Our success…has been realized in part from the funding and support we received through the SBIR program during our early start-up stage. What started with a few visionary and passionate scientists is now a company with more than 600 employees, revenues of more than $450 million and a thriving and robust technology pipeline."

- Steve Dubin, CEO of Martek Biosciences

Location: Columbia, Maryland

URL: http://www.martek.comexit disclaimer icon

DSM’s Corporate Site: disclaimer icon



phillips sonicare logo

Optiva Corporation

Did you know that the Sonicare toothbrush was developed with NIH SBIR funding?

In 1987 GEMTech was founded by David Giuliani and David Engel and Roy Martin to promote a dental hygiene device using a piezoelectric multimorph transducer. After several years of research and developing prototypes, the Sonicare toothbrush was introduced in November 1992. GEMTech changed its name to Optiva Corporation in 1995, and in total GEMTech and Optiva Corporation collectively received over $844,756 in NIH SBIR funding to develop the Sonicare toothbrush.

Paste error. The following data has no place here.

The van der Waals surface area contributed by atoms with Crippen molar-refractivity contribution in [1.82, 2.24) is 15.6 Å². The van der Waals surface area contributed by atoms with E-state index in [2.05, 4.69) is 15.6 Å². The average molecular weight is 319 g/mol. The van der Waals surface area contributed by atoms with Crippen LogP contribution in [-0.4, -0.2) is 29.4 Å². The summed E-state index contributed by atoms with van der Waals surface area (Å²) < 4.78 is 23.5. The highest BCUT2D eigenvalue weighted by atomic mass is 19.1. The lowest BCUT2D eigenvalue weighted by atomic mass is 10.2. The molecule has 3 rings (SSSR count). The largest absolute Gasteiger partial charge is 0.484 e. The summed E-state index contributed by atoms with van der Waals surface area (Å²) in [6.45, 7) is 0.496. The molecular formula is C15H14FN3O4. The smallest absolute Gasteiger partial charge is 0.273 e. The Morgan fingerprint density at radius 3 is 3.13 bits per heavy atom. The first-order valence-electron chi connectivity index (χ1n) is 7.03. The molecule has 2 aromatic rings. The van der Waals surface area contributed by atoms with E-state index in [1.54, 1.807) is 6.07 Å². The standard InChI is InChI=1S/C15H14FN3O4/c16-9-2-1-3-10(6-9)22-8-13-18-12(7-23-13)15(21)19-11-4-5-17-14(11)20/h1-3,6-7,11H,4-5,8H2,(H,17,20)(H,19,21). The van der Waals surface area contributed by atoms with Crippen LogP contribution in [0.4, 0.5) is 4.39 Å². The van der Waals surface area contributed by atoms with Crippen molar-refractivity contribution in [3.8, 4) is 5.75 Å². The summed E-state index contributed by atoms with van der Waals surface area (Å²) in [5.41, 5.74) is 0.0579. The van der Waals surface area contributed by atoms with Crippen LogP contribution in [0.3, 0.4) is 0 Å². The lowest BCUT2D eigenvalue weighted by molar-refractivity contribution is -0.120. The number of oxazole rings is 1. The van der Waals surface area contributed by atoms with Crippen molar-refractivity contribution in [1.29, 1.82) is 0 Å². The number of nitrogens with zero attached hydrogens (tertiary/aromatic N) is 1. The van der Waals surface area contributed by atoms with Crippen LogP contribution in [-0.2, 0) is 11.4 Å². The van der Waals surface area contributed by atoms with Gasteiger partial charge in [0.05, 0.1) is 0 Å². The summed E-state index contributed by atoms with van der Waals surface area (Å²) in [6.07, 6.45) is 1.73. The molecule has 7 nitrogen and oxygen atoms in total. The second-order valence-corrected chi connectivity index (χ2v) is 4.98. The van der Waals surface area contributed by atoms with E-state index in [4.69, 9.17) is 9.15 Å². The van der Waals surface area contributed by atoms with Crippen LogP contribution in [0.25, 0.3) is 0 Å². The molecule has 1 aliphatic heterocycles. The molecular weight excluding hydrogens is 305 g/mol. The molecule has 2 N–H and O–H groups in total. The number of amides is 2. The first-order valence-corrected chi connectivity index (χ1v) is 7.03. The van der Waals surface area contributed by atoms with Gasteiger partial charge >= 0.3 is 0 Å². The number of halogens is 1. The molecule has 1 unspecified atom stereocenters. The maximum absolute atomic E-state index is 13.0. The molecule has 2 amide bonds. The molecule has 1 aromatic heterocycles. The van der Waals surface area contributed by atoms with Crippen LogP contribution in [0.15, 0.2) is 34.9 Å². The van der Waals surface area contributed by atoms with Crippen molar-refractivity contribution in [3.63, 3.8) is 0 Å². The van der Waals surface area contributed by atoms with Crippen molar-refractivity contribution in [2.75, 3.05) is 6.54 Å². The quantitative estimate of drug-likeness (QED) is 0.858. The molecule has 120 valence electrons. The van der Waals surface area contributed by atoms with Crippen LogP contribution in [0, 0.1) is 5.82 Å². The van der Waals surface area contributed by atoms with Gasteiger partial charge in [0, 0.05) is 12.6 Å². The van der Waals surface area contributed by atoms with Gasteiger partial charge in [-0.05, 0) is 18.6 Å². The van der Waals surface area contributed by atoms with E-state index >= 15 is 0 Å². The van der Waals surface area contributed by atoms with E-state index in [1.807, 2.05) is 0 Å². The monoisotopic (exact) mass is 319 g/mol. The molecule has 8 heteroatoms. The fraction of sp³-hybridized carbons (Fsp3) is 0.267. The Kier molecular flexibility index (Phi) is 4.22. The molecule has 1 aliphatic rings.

In October 2000, Philips Domestic Appliances and Personal Care, a division of Philipsexit disclaimer icon, acquired Optiva Corporation.

phillips sonicare toothbrush

A few months later Optiva Corporation changed its name to Philips Oral Healthcare, Inc. By the end of 2001, Sonicare had become the number-one selling rechargeable power toothbrush in the US. In 2003, to improve Philips brand recognition in the US, Philips began rebranding the Sonicare toothbrush as "Philips Sonicare".

The Philips Sonicareexit disclaimer icontoothbrush has to date grossed over $1.5 billion in sales. NIH funding allowed the company to create a $300 million business and over 500 new jobs. GEMTech received $50,000 NIH SBIR dollars from the National Institute of Dental and Craniofacial Research (NIDCR) in 1990, and Optiva Corporation received approximately 8 million dollars from NIDCR from 1992 through 1999.

Company Headquarters: Amsterdam, Netherlands

USA Headquarters: Andover, Massachusetts

Company URL: disclaimer icon



IntraLase Corporation Abbot Medical optics logo

IntraLase Corporation

Did you know that today’s LASIK technology was developed with NIH SBIR funding?

IntraLase Corporation developed the ultra-fast femtosecond (FS) laser for use in ophthalmology with the help of over $400,000 in NIH SBIR funding from the National Eye Institute from 1998 through 2002.

The company was acquired in 2007 for $877 million by Advanced Medical Optics, a division of Abbott, who developed it into today’s LASIK technology and also uses it for advanced corneal surgery procedures. IntraLase was founded in 1997 and headquartered in Irvine, California.

Location: Irvine, California

Company URL: disclaimer icon

femtosecond laser